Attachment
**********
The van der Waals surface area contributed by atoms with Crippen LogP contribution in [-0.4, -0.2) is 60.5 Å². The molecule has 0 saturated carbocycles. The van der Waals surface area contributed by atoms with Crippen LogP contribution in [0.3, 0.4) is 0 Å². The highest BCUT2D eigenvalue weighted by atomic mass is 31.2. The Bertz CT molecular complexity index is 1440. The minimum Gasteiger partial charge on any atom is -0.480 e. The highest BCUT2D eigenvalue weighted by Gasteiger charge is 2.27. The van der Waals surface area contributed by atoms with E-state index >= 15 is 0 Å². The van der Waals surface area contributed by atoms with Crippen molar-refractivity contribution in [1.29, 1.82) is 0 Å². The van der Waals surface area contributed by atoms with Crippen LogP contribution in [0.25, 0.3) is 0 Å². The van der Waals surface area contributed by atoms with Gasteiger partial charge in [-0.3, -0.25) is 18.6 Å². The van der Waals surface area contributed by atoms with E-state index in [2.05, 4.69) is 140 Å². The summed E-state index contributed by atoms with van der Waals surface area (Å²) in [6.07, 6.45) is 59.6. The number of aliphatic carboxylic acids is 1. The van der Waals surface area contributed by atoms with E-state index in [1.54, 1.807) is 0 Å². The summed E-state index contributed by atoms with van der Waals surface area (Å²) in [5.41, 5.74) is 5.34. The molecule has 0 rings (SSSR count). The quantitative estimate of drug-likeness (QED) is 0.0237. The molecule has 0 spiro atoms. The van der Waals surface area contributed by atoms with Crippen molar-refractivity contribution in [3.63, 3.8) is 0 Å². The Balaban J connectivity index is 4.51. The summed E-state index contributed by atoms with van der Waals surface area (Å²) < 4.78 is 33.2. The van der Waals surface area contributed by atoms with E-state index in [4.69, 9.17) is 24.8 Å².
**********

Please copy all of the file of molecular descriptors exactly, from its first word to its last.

The van der Waals surface area contributed by atoms with Crippen LogP contribution in [-0.4, -0.2) is 60.5 Å². The molecule has 0 saturated carbocycles. The van der Waals surface area contributed by atoms with Crippen LogP contribution in [0.3, 0.4) is 0 Å². The highest BCUT2D eigenvalue weighted by atomic mass is 31.2. The Bertz CT molecular complexity index is 1440. The minimum Gasteiger partial charge on any atom is -0.480 e. The highest BCUT2D eigenvalue weighted by Gasteiger charge is 2.27. The van der Waals surface area contributed by atoms with E-state index >= 15 is 0 Å². The van der Waals surface area contributed by atoms with Crippen molar-refractivity contribution in [1.29, 1.82) is 0 Å². The van der Waals surface area contributed by atoms with Crippen LogP contribution in [0.25, 0.3) is 0 Å². The van der Waals surface area contributed by atoms with Gasteiger partial charge in [-0.3, -0.25) is 18.6 Å². The van der Waals surface area contributed by atoms with E-state index in [2.05, 4.69) is 140 Å². The summed E-state index contributed by atoms with van der Waals surface area (Å²) in [6.07, 6.45) is 59.6. The number of aliphatic carboxylic acids is 1. The van der Waals surface area contributed by atoms with E-state index in [1.54, 1.807) is 0 Å². The summed E-state index contributed by atoms with van der Waals surface area (Å²) in [5.41, 5.74) is 5.34. The molecule has 0 rings (SSSR count). The quantitative estimate of drug-likeness (QED) is 0.0237. The molecule has 0 spiro atoms. The van der Waals surface area contributed by atoms with Crippen molar-refractivity contribution in [3.63, 3.8) is 0 Å². The Balaban J connectivity index is 4.51. The summed E-state index contributed by atoms with van der Waals surface area (Å²) < 4.78 is 33.2. The van der Waals surface area contributed by atoms with E-state index in [4.69, 9.17) is 24.8 Å².